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Home Depot stock is still a good investment despite rare misstep: analysts

Brian Sozzi
Editor-at-Large

Wall Street is still in love with Home Depot (HD) as an investment.

But suffice it to say, Tuesday’s trading session for the king of home improvement could be filed under the abnormal column.

Home Depot shares fell about 5% in afternoon trading as third quarter same-store sales rose 3.6%, below analyst forecasts for 4.6% growth. U.S. same-store sales increased 3.8% versus projections for 5.4% improvement. It’s a rare quarterly sales shortfall for Home Depot — and so is the market’s reaction on earnings day.

Earnings came in a penny ahead of estimates at $2.53 a share.

Executives blamed the delayed impact of investments in business — focused on faster delivery of online orders, store remodels and offering new services to contractors — for the sales shortfall.

The company cut its full-year same-store sales outlook to 3.5% growth from 4% previously. It reiterated its full year earnings guidance of about $10.03 a share.

Wall Street by and large came out quickly to defend Home Depot’s stock, long a top play for many strategists. Some have reasoned Home Depot will continue to benefit from favorable dynamics in the housing market, ranging from low interest rates spurring remodeling activity to a pick up in building activity in 2020.

“The macro nature of their business is in better shape,” Gradient Investments portfolio manager Jeremy Bryan said on Yahoo Finance’s The First Trade. Gradient owns Home Depot shares.

To Bryan’s point, U.S. housing starts rebounded in October and housing permits rose to a more than 12-year high, the U.S. Commerce Department said Tuesday.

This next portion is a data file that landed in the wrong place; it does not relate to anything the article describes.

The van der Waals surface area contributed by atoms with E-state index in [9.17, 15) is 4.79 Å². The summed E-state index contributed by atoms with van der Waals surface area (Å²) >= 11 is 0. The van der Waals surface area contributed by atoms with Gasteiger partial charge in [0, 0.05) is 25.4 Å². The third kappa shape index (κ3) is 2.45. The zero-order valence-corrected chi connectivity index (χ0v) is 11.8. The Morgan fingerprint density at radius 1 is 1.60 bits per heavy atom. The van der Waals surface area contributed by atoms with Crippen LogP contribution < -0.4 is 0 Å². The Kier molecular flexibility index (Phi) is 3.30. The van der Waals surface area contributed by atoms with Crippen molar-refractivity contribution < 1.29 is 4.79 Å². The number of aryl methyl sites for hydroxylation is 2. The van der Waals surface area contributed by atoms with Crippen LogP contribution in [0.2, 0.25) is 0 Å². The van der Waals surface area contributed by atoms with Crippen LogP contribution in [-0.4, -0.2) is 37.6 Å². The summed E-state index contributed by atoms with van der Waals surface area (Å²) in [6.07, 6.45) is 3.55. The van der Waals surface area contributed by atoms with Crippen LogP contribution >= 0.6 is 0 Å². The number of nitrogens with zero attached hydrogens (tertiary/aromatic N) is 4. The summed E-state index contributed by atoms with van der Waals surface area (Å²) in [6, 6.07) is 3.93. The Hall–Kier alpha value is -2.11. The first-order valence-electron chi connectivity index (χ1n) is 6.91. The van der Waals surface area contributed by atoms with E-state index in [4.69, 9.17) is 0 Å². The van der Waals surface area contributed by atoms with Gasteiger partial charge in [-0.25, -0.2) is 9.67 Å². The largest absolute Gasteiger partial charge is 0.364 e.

In this Monday, Sept. 23, 2019 photo a worker pushes carts in front of a Home Depot store location, in Boston. (AP Photo/Steven Senne)

Others remain bullish on Home Depot’s longer term execution and how it’s doing well in the age of digital shopping.

“We expect some weakness in HD today, given the underwhelming results and likely downward estimate revisions. That said, with HD viewed as among the highest-quality names and with some macro tailwinds, we think the downside damage to the stock could be mitigated,” Nomura Instinet analyst Michael Baker wrote in a note to clients.

Baker’s bullishness was echoed by Jefferies analyst Jonathan Matuszewski.

“3Q comp sales were light, though operating margins in-line with expectations. We believe shares down in the pre-market create a buying opportunity, as we interpret lighter 2H results to be more tied to timing of returns on strategic investments vs. a softer macro picture. These results don't change our view of a favorable industry backdrop with ongoing home improvement center share gains across most categories,” Matuszewski said.

But make no mistake: if Home Depot doesn’t deliver in the fourth quarter, those defending its stock may not be so inclined to do so again.

Brian Sozzi is an editor-at-large and co-anchor of The First Trade at Yahoo Finance. Follow him on Twitter @BrianSozzi

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